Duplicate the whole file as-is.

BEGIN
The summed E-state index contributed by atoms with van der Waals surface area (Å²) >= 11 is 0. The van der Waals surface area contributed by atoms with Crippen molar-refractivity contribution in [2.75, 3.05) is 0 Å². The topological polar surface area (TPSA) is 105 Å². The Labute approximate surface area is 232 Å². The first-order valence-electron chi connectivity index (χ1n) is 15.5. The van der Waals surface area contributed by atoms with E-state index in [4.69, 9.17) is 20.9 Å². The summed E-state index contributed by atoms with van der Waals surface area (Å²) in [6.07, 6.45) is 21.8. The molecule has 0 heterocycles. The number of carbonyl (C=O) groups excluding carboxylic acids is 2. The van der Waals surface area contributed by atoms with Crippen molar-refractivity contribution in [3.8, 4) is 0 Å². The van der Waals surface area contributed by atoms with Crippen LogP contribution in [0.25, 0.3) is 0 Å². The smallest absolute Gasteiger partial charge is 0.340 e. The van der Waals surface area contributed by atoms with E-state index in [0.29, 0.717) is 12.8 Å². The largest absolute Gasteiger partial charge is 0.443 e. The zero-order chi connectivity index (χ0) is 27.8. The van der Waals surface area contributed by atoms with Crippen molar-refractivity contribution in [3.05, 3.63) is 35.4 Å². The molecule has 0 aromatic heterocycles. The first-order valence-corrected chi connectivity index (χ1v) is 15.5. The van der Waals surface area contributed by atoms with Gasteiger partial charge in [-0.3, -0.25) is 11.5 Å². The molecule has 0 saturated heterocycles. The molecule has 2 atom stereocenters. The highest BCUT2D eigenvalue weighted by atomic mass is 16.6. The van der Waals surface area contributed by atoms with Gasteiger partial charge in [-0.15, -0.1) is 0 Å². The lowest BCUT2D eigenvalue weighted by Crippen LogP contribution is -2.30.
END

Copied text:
The summed E-state index contributed by atoms with van der Waals surface area (Å²) >= 11 is 0. The van der Waals surface area contributed by atoms with Crippen molar-refractivity contribution in [2.75, 3.05) is 0 Å². The topological polar surface area (TPSA) is 105 Å². The Labute approximate surface area is 232 Å². The first-order valence-electron chi connectivity index (χ1n) is 15.5. The van der Waals surface area contributed by atoms with E-state index in [4.69, 9.17) is 20.9 Å². The summed E-state index contributed by atoms with van der Waals surface area (Å²) in [6.07, 6.45) is 21.8. The molecule has 0 heterocycles. The number of carbonyl (C=O) groups excluding carboxylic acids is 2. The van der Waals surface area contributed by atoms with Crippen molar-refractivity contribution in [3.8, 4) is 0 Å². The van der Waals surface area contributed by atoms with Crippen LogP contribution in [0.25, 0.3) is 0 Å². The smallest absolute Gasteiger partial charge is 0.340 e. The van der Waals surface area contributed by atoms with E-state index in [0.29, 0.717) is 12.8 Å². The largest absolute Gasteiger partial charge is 0.443 e. The zero-order chi connectivity index (χ0) is 27.8. The van der Waals surface area contributed by atoms with Crippen molar-refractivity contribution in [3.05, 3.63) is 35.4 Å². The molecule has 0 aromatic heterocycles. The first-order valence-corrected chi connectivity index (χ1v) is 15.5. The van der Waals surface area contributed by atoms with Gasteiger partial charge in [-0.3, -0.25) is 11.5 Å². The molecule has 0 saturated heterocycles. The molecule has 2 atom stereocenters. The highest BCUT2D eigenvalue weighted by atomic mass is 16.6. The van der Waals surface area contributed by atoms with Gasteiger partial charge in [-0.15, -0.1) is 0 Å². The lowest BCUT2D eigenvalue weighted by Crippen LogP contribution is -2.30.